Self-reported quality of life in children with ventricular assist devices

David M. Peng, Sunkyung Yu, Ray Lowery, Courtney Ventresco, Melissa K Cousino, James D. St. Louis, Elizabeth D. Blume, Karen Uzark

Research output: Contribution to journalArticlepeer-review

Abstract

Background: We sought to describe QOL in children with VAD and to identify factors associated with impaired QOL. Methods: There were 82 children (6–19 years) in the Pediatric Interagency Registry for Mechanical Circulatory Support who completed the PedsQL +/− a VAD-specific QOL assessment pre-VAD implant (n = 18), 3 months post-VAD (n = 63), and/or 6 months post-VAD (n = 38). Significantly impaired QOL is a score >1 SD below norms. Results: Study patients were 59% male, 67% Caucasian, with cardiomyopathy diagnosis in 82%, and median age at implant of 14 y (IQR 11–17). PedsQL scores were lower than norms for physical (p <.0001) and psychosocial (p <.01) QOL in pre- and post-VAD groups. Compared to chronic health condition and complex or severe heart disease groups, PedsQL scores were lower for physical and psychosocial QOL in the pre-VAD group (p <.0001); however, psychosocial QOL was not significantly different in post-VAD groups. Psychosocial QOL was impaired in 67%, 40%, and 24% in pre-VAD, 3-month, and 6-month post-VAD groups, respectively. Total and psychosocial QOL scores were significantly higher in the 3-month and 6-month post-VAD group than pre-VAD (all p ≤.02). VAD patients were most bothered by their inability to participate in usual play activities. Impaired QOL 3 months post-VAD was associated with inotropic support >2 weeks/ongoing post-VAD (p =.04). Conclusion: Physical QOL is significantly impaired in most children pre- and post-VAD. However, psychosocial QOL is not significantly impaired in most children post-VAD suggesting VAD implantation may improve psychosocial QOL in children.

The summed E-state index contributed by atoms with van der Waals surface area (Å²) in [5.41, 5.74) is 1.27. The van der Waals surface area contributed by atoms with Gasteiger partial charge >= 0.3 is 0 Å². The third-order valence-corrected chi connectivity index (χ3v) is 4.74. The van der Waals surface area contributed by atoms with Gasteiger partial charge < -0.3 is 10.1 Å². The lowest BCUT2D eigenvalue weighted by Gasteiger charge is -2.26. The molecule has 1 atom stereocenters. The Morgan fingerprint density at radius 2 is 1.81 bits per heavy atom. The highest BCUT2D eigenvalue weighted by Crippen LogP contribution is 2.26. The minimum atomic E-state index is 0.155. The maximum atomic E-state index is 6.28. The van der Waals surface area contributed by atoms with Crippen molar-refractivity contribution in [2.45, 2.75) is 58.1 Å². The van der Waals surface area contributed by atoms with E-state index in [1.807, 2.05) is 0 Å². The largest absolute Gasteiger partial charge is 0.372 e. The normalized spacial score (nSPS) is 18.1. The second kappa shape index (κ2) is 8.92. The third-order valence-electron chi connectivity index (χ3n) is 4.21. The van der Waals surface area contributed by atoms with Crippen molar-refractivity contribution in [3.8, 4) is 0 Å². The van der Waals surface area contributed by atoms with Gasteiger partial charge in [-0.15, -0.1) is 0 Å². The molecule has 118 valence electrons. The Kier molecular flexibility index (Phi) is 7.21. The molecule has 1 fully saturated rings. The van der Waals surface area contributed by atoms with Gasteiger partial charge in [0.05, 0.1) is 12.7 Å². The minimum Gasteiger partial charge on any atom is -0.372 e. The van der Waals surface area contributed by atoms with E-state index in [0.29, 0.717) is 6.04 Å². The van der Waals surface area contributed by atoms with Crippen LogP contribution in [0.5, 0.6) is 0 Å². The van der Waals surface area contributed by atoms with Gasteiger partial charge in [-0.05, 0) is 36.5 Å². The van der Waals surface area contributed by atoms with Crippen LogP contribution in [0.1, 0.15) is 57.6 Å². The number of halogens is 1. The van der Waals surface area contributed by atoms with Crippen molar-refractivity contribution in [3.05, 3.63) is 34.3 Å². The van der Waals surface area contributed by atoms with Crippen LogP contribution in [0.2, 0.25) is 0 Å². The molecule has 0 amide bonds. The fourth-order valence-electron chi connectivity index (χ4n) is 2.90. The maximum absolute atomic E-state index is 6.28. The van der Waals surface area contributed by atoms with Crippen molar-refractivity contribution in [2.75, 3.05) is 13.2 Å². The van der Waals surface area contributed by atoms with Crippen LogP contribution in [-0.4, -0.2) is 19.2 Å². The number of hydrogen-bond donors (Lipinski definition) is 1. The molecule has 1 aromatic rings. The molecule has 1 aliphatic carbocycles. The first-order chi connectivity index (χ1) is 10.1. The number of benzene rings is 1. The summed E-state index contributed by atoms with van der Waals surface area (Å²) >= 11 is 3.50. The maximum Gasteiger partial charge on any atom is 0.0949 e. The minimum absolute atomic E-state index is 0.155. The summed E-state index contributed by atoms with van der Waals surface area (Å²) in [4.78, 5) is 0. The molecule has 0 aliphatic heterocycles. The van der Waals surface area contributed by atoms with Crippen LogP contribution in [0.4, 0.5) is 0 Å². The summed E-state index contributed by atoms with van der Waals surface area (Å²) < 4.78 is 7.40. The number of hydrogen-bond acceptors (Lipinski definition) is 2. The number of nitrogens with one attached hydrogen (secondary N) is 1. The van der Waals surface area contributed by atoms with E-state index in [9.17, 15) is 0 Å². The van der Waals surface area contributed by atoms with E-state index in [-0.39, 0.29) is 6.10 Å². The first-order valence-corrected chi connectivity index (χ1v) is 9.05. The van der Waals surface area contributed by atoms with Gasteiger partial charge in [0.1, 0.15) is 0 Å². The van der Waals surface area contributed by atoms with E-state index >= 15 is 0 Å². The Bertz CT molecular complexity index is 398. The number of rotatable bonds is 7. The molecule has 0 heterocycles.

Original languageEnglish (US)
Article numbere14237
JournalPediatric Transplantation
Volume26
Issue number4
DOIs
StateAccepted/In press - 2022

ASJC Scopus subject areas

  • Pediatrics, Perinatology, and Child Health
  • Transplantation

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